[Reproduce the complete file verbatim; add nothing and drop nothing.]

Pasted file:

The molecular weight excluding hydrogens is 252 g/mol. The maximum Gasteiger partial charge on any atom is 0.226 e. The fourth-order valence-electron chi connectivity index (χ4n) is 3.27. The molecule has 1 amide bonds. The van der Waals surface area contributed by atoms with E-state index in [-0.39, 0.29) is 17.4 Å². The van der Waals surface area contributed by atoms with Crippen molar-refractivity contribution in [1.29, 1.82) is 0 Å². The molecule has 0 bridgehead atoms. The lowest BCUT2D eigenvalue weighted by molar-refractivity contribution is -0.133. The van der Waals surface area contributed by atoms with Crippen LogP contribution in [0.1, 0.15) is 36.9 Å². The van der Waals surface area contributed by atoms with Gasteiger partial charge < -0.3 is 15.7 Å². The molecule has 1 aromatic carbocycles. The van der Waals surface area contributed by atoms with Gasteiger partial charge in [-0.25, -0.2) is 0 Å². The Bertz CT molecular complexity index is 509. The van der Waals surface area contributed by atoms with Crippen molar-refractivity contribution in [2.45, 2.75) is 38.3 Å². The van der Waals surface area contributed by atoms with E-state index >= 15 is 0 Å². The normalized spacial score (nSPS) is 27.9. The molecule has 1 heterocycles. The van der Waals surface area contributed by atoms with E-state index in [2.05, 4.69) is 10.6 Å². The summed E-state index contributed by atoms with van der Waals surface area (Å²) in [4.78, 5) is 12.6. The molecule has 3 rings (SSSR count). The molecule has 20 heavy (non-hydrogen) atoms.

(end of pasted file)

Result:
The molecular weight excluding hydrogens is 252 g/mol. The maximum Gasteiger partial charge on any atom is 0.226 e. The fourth-order valence-electron chi connectivity index (χ4n) is 3.27. The molecule has 1 amide bonds. The van der Waals surface area contributed by atoms with E-state index in [-0.39, 0.29) is 17.4 Å². The van der Waals surface area contributed by atoms with Crippen molar-refractivity contribution in [1.29, 1.82) is 0 Å². The molecule has 0 bridgehead atoms. The lowest BCUT2D eigenvalue weighted by molar-refractivity contribution is -0.133. The van der Waals surface area contributed by atoms with Crippen LogP contribution in [0.1, 0.15) is 36.9 Å². The van der Waals surface area contributed by atoms with Gasteiger partial charge < -0.3 is 15.7 Å². The molecule has 1 aromatic carbocycles. The van der Waals surface area contributed by atoms with Gasteiger partial charge in [-0.25, -0.2) is 0 Å². The Bertz CT molecular complexity index is 509. The van der Waals surface area contributed by atoms with Crippen molar-refractivity contribution in [2.45, 2.75) is 38.3 Å². The van der Waals surface area contributed by atoms with E-state index >= 15 is 0 Å². The normalized spacial score (nSPS) is 27.9. The molecule has 1 heterocycles. The van der Waals surface area contributed by atoms with E-state index in [2.05, 4.69) is 10.6 Å². The summed E-state index contributed by atoms with van der Waals surface area (Å²) in [4.78, 5) is 12.6. The molecule has 3 rings (SSSR count). The molecule has 20 heavy (non-hydrogen) atoms.